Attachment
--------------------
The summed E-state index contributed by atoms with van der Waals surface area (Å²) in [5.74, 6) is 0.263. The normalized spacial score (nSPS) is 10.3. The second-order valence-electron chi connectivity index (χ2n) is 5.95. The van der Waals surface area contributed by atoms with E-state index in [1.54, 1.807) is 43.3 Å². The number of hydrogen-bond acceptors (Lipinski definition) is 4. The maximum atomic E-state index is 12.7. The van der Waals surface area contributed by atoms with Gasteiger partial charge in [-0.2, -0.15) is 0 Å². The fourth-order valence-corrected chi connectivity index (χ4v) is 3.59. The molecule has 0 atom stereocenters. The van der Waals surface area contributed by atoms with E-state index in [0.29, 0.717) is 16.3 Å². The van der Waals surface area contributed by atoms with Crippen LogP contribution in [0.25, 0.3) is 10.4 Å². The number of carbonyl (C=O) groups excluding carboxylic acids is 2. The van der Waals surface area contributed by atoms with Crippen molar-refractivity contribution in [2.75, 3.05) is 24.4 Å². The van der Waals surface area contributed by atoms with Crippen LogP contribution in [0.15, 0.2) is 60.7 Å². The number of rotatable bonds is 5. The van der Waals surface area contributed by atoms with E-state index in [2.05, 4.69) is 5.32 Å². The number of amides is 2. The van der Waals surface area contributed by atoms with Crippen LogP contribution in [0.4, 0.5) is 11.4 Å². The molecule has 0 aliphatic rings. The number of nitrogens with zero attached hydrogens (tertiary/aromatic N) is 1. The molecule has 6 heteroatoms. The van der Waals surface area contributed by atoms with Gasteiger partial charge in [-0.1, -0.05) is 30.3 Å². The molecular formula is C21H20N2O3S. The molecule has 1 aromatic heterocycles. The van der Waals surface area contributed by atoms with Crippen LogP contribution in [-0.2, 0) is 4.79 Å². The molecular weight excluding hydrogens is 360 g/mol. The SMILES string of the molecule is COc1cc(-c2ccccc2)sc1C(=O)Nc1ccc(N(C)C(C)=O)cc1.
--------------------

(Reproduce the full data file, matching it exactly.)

The summed E-state index contributed by atoms with van der Waals surface area (Å²) in [5.74, 6) is 0.263. The normalized spacial score (nSPS) is 10.3. The second-order valence-electron chi connectivity index (χ2n) is 5.95. The van der Waals surface area contributed by atoms with E-state index in [1.54, 1.807) is 43.3 Å². The number of hydrogen-bond acceptors (Lipinski definition) is 4. The maximum atomic E-state index is 12.7. The van der Waals surface area contributed by atoms with Gasteiger partial charge in [-0.2, -0.15) is 0 Å². The fourth-order valence-corrected chi connectivity index (χ4v) is 3.59. The molecule has 0 atom stereocenters. The van der Waals surface area contributed by atoms with E-state index in [0.29, 0.717) is 16.3 Å². The van der Waals surface area contributed by atoms with Crippen LogP contribution in [0.25, 0.3) is 10.4 Å². The number of carbonyl (C=O) groups excluding carboxylic acids is 2. The van der Waals surface area contributed by atoms with Crippen molar-refractivity contribution in [2.75, 3.05) is 24.4 Å². The van der Waals surface area contributed by atoms with Crippen LogP contribution in [0.15, 0.2) is 60.7 Å². The number of rotatable bonds is 5. The van der Waals surface area contributed by atoms with E-state index in [2.05, 4.69) is 5.32 Å². The number of amides is 2. The van der Waals surface area contributed by atoms with Crippen LogP contribution in [0.4, 0.5) is 11.4 Å². The molecule has 0 aliphatic rings. The number of nitrogens with zero attached hydrogens (tertiary/aromatic N) is 1. The molecule has 6 heteroatoms. The van der Waals surface area contributed by atoms with Gasteiger partial charge in [-0.1, -0.05) is 30.3 Å². The molecular formula is C21H20N2O3S. The molecule has 1 aromatic heterocycles. The van der Waals surface area contributed by atoms with Crippen LogP contribution in [-0.2, 0) is 4.79 Å². The molecular weight excluding hydrogens is 360 g/mol. The SMILES string of the molecule is COc1cc(-c2ccccc2)sc1C(=O)Nc1ccc(N(C)C(C)=O)cc1.